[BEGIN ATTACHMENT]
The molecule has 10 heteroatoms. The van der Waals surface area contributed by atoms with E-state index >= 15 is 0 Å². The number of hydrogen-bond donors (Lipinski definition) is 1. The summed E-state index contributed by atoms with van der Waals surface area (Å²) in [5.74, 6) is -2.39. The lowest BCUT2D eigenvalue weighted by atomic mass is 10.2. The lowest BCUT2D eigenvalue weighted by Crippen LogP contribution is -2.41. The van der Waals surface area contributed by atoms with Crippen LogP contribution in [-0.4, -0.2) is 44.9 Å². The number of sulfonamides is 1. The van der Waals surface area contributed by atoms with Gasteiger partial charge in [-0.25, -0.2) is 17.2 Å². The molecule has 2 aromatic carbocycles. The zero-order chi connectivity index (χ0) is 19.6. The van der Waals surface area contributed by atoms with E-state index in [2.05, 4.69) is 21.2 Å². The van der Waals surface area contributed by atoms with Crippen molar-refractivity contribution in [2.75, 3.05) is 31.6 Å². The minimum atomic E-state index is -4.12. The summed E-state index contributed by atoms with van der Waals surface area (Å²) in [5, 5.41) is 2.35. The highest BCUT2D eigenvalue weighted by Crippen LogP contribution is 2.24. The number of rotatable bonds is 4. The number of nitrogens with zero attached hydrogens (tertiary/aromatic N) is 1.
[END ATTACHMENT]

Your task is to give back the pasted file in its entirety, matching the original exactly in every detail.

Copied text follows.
The molecule has 10 heteroatoms. The van der Waals surface area contributed by atoms with E-state index >= 15 is 0 Å². The number of hydrogen-bond donors (Lipinski definition) is 1. The summed E-state index contributed by atoms with van der Waals surface area (Å²) in [5.74, 6) is -2.39. The lowest BCUT2D eigenvalue weighted by atomic mass is 10.2. The lowest BCUT2D eigenvalue weighted by Crippen LogP contribution is -2.41. The van der Waals surface area contributed by atoms with Crippen LogP contribution in [-0.4, -0.2) is 44.9 Å². The number of sulfonamides is 1. The van der Waals surface area contributed by atoms with Gasteiger partial charge in [-0.25, -0.2) is 17.2 Å². The molecule has 2 aromatic carbocycles. The zero-order chi connectivity index (χ0) is 19.6. The van der Waals surface area contributed by atoms with E-state index in [2.05, 4.69) is 21.2 Å². The van der Waals surface area contributed by atoms with Crippen molar-refractivity contribution in [2.75, 3.05) is 31.6 Å². The minimum atomic E-state index is -4.12. The summed E-state index contributed by atoms with van der Waals surface area (Å²) in [5, 5.41) is 2.35. The highest BCUT2D eigenvalue weighted by Crippen LogP contribution is 2.24. The number of rotatable bonds is 4. The number of nitrogens with zero attached hydrogens (tertiary/aromatic N) is 1.